Rupert Cornwell: Out of America

Born in Hope, ex-governor of Arkansas, popular for his charm and ahead in Iowa, famed for picking winners


The sensation of the presidential race was born in humble circumstances in Hope, Arkansas. Helped by a gift for empathy and a smooth way with words, he went on to become a successful Governor of the state, before deciding to launch a long-shot bid for the White House. But this is 2007, not 1991. Meet Mike Huckabee, currently the most fascinating candidate in either party.

Huckabee is no Bill Clinton redux. For one thing, he is a Republican. Both men were raised as southern Baptists, but Huckabee was a pastor for many years and then president of the Arkansas Baptist Convention positions of moral and churchly leadership the wayward Bill could never aspire to. Both have had weight problems, thanks to a weakness for junk food. But unlike Huckabee, Clinton never had to lose 110lbs, almost eight stone, in a single year, after being diagnosed with type 2 diabetes.

What matters now, however, is not this astounding feat of dieting and self-discipline. It is that Huckabee, no less astoundingly, has a good chance of winning the Iowa caucuses that kick off the primary season in 32 days. One poll last week gave him a narrow lead over the previous favourite, Mitt Romney, while another showed the pair in a statistical dead heat. And if Huckabee does win on 3 January, the contest for the 2008 Republican nomination will be turned on its head.

How did it come to this? Mainly because all his better-known rivals have defects. Mix Romney's money and managerial acumen, John McCain's honesty and military record, Fred Thompson's southern charm and Rudolph Giuliani's toughness and you'd have an Identikit candidate to bowl over every Republican in the land. On the other hand, if you blend Romney's Mormonism, McCain's age and support of the Iraq war, Thompson's plodding indolence, and the liberal social views and messy private life of Giuliani, you'd come up with a candidate who might not win a single vote from Christian conservatives, so important a part of the Republican primary electorate.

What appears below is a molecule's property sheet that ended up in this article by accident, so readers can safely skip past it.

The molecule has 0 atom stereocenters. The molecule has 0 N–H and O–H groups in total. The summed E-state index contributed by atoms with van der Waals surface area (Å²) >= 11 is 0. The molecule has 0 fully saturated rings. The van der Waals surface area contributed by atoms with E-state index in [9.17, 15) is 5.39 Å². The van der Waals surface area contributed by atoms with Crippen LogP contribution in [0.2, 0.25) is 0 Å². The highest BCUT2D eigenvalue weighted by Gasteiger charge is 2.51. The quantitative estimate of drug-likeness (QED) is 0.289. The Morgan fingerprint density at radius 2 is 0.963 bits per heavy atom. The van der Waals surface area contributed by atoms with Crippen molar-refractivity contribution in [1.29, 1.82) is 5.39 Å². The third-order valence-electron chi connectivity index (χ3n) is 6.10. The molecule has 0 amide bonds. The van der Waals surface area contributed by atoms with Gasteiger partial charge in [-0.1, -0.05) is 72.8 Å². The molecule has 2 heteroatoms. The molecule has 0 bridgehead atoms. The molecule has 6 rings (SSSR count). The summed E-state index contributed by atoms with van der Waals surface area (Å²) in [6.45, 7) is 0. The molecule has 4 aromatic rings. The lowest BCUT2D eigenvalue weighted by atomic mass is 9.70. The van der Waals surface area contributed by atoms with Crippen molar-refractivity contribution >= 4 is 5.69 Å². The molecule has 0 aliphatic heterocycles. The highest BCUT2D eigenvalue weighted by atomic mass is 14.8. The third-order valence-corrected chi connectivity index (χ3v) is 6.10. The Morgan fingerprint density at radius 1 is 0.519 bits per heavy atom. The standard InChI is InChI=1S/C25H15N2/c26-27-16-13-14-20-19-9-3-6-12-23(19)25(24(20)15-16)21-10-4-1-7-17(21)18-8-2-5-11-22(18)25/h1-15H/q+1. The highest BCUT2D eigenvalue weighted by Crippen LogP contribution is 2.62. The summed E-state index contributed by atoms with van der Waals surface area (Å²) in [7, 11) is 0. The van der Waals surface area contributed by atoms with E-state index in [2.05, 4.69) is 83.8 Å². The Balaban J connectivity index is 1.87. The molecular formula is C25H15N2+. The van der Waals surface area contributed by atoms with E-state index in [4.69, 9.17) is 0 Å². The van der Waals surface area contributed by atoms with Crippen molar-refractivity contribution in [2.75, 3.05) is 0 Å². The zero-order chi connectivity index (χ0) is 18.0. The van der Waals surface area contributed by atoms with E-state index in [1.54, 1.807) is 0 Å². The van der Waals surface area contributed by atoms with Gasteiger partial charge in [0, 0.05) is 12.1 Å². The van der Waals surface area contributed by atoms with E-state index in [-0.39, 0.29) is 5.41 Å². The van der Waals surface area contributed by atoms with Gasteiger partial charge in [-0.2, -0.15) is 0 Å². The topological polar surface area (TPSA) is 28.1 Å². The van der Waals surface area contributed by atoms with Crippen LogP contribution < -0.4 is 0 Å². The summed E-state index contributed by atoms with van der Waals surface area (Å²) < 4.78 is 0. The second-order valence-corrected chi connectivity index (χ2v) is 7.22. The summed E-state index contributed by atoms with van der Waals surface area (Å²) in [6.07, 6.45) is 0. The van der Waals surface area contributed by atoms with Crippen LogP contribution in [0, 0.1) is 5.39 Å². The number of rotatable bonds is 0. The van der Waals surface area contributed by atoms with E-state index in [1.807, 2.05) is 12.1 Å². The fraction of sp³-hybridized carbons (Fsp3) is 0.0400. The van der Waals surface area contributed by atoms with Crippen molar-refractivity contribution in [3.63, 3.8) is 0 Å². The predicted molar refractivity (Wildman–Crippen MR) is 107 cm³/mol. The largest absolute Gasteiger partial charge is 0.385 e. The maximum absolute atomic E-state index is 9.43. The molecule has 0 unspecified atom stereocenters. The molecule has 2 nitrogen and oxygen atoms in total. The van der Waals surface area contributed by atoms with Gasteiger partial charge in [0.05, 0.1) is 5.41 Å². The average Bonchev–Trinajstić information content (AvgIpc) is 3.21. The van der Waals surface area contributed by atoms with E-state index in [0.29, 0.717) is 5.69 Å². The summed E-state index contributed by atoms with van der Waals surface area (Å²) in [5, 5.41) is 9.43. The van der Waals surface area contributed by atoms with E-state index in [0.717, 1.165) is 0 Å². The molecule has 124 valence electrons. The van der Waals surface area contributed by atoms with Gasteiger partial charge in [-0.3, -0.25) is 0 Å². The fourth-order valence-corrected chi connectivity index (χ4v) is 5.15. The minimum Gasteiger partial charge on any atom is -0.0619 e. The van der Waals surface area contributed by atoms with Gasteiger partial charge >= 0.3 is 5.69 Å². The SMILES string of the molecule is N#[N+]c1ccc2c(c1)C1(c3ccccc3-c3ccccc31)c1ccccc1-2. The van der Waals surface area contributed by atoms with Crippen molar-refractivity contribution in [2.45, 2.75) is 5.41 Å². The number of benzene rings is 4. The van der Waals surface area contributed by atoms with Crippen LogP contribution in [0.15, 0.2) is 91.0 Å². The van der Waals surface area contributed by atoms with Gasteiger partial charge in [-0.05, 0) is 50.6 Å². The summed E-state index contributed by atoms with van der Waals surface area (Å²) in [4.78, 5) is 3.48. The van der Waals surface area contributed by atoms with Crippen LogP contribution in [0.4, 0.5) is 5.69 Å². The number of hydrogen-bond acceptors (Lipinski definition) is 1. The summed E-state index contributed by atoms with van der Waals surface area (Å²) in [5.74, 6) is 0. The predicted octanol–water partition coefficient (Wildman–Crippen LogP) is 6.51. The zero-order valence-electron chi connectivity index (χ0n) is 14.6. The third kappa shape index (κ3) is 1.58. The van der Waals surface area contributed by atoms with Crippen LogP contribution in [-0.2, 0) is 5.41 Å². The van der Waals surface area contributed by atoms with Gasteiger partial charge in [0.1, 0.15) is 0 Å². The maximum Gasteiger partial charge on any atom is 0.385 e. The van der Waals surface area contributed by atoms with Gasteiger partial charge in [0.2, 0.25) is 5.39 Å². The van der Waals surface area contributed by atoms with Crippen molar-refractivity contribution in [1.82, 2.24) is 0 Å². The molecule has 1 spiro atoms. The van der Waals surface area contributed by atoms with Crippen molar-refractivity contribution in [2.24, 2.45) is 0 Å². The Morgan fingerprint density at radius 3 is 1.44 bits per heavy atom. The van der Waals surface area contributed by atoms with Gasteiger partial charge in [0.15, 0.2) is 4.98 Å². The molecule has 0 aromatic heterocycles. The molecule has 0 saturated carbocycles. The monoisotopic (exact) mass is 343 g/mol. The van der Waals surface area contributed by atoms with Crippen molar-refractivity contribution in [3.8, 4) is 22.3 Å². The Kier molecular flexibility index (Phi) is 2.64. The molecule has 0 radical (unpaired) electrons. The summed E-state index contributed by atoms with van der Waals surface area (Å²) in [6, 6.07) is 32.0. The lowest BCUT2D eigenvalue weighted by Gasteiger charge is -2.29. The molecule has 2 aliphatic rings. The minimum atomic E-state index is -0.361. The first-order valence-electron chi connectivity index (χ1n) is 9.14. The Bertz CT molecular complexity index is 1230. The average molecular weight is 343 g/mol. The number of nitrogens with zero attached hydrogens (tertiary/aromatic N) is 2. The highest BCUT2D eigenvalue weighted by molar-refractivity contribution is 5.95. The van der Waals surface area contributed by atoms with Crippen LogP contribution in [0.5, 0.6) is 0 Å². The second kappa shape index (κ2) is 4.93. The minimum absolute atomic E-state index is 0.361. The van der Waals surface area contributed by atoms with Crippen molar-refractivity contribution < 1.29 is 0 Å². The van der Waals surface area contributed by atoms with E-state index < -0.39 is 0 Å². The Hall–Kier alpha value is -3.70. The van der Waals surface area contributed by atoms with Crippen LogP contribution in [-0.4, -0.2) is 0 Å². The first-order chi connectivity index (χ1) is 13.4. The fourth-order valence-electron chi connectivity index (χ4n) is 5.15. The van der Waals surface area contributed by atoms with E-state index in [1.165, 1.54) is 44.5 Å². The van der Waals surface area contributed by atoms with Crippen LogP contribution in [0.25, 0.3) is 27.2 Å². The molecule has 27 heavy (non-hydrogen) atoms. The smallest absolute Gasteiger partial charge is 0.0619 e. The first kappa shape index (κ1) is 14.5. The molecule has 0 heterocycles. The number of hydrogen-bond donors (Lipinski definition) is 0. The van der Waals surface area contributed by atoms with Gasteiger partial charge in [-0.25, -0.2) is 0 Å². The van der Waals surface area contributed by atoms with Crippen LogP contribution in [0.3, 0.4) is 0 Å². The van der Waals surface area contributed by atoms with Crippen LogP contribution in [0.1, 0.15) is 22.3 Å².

Enter Minister Mike. But there is much more to it than that. True, Huckabee is a perfect fit for social conservatives. But he proclaims his faith with a beguiling deftness, humour and sincerity. Take last week's televised Republican debate in Florida, questions courtesy of YouTube. Giuliani and Romney plainly can't stand each other, and from the opening bell they went for it. Great TV, of course, but damaging to both of them. McCain's coolness and Thompson's amiability made a pleasant contrast.

The real beneficiary, however was Huckabee, who followed Ronald Reagan's famous 11th commandment to his party, "Thou shalt not speak ill of fellow Republicans". Where they outbid each other in their denunciation of illegal immigrants, Huckabee defended his policy, as Governor, of allowing the children of such immigrants to receive the same education as anyone else: to penalise them for the sins of their parents was "unAmerican". He also earned the biggest laugh in response to a question whether Jesus would have approved of the death penalty. Huckabee, who as Governor allowed more than a dozen executions, answered: "Jesus was too smart ever to run for public office."

Above all, he seems to be himself. In modern US politics, "authenticity" is all. But how long and how far will the Huckabee bandwagon roll? Since 1996, Iowa has unfailingly predicted each party's ultimate nominee. But in most national polls he comes no higher than fourth, behind not only Giuliani, but McCain and Romney as well. Thus far, moreover, he's had a free ride. Now his rivals are starting to attack him not least for that supreme Republican sin of raising taxes, when he ran Arkansas.

But American politics have rarely been more volatile. And even if he doesn't win, Huckabee is already being touted as a vice-presidential running mate for either McCain or Giuliani, to make up for any "God deficit" on the ticket. One way and another, this is Mike Huckabee's moment.

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